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The crisis gay youth face in the Bible Belt struck home particularly hard for me this week while dining with members of a gay/straight alliance in a small Southern town.
After asking the conversation-opener of the group -- "So, would you like to all share your coming out stories with me?" -- a young woman on my right named Angie* immediately burst out, "My mother came at me with a butcher knife!"
Stunned, I was trying to process this when a young woman to my left whispered, "You don't want to hear my story, it's too violent." More violent than your mother attacking you with a butcher knife? How is that possible? What does that mean?
I usually visit with the gay/straight alliance students during my campus visits. At this particular tiny university town in a remote corner of the South, we had a room to ourselves at a not-very-fancy Chinese restaurant in a strip mall. The students were adorable -- sweet, eager to please, charming.
Sipping hot oolong tea, I tried to wrap my mind around the image of my mother, the person who is supposed to love me the most, coming at me with a big knife. Blood-soaked footage from the movie Carrie filled my head. I thought, "Your mother is the one who's supposed to protect you from the person holding the butcher knife, not be the person wielding it. What kind of psychological damage does this do?"
It emerged that Angie's 14-year-old younger sister had outed her to their mother. How scary for the younger sister to witness such a dire reaction to a petty act of tattling. This mother's violent, homophobic response to Angie psychologically abused both girls.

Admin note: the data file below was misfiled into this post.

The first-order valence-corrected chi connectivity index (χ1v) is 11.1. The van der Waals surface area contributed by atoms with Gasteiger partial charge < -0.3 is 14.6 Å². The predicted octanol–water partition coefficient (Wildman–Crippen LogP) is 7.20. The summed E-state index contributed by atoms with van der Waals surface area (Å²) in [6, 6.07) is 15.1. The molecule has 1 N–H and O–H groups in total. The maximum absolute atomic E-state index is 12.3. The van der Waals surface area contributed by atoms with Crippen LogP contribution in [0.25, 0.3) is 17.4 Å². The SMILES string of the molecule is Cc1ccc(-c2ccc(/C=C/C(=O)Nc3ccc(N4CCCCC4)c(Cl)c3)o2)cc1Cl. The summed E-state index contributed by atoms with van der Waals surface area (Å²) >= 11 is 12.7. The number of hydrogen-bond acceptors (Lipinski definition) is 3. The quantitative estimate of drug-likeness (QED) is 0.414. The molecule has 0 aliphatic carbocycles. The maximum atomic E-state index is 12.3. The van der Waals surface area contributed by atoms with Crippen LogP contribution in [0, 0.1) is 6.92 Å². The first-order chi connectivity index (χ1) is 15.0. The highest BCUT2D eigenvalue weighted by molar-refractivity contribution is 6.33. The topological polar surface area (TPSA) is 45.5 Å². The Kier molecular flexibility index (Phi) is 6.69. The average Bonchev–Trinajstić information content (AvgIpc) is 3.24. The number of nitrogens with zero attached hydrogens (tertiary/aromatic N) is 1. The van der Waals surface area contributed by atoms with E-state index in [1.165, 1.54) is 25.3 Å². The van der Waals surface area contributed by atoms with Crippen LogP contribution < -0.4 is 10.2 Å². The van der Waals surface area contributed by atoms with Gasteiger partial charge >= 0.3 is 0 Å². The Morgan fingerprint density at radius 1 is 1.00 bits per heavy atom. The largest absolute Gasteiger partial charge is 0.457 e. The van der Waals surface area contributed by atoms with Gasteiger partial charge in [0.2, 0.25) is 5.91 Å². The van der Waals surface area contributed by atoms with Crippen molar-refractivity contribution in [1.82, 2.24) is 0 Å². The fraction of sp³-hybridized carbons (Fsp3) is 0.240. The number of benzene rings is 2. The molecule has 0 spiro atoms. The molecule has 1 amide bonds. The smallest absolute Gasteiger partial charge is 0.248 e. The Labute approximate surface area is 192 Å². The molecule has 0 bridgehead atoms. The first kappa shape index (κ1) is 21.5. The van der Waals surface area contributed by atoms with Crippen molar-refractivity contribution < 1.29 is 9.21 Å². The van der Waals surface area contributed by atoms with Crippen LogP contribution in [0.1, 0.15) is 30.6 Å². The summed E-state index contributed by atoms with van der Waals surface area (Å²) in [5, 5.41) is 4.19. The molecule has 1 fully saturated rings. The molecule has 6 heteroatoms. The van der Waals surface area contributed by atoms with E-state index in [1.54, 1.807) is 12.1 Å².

Meanwhile, the alliance students, although attentive and respectful to Angie and one another, did not act disturbed or even very surprised by the butcher-knife story or the ones that followed. Their general demeanor suggested that these kinds of horror stories were simply business as usual in their lives.
We all got up, filled our plates and upon our return to the table, they continued to share.
"My mother didn't speak to me for three months."
"My partner and I had to fake a breakup so I could keep my car."
"My father called me an abomination and quoted Scripture."
"My parents disowned me."
"I haven't come out to my parents because they couldn't handle it."
No one's opinion is more important, no one's rejection more painful, and no one's support more sought than the families -- and especially the mothers -- of the gay men and lesbians I have interviewed.
History and culture instruct us that relationships with family members mean something special and different than those with the rest of the world. We learn that "family is always there for you" and "you can't divorce your family." We are told to "take care of family" and that "a mother's love is unconditional." Family "takes you in when no one else will have you." Home is a "haven."
Regardless of the validity of these cultural narratives in any particular family, they function as an ideological backdrop against which most of us measure our family relationships.
Home is not a haven for many Bible Belt gays. Home may be more dangerous than the streets. A 2006 National Gay and Lesbian Task Force study found that of homeless teens, 42 percent identify as gay. If one considers that the most generous estimates of the percentage of gay people in the general population is 10 percent, such a statistic illustrates an alarming over-representation of gay kids among the homeless.
Bernadette Barton (Ph.D. University of Kentucky 2000) is associate professor of sociology and women’s studies at Morehead State University. She is the author of Stripped: Inside the Lives of Exotic Dancers (2006, New York University Press), and numerous articles on sexuality studies. Barton’s current research project examines the experiences of gay men and lesbians, and is the focus of an upcoming book, Pray the Gay Away: Religion and Homosexuality in the Bible Belt.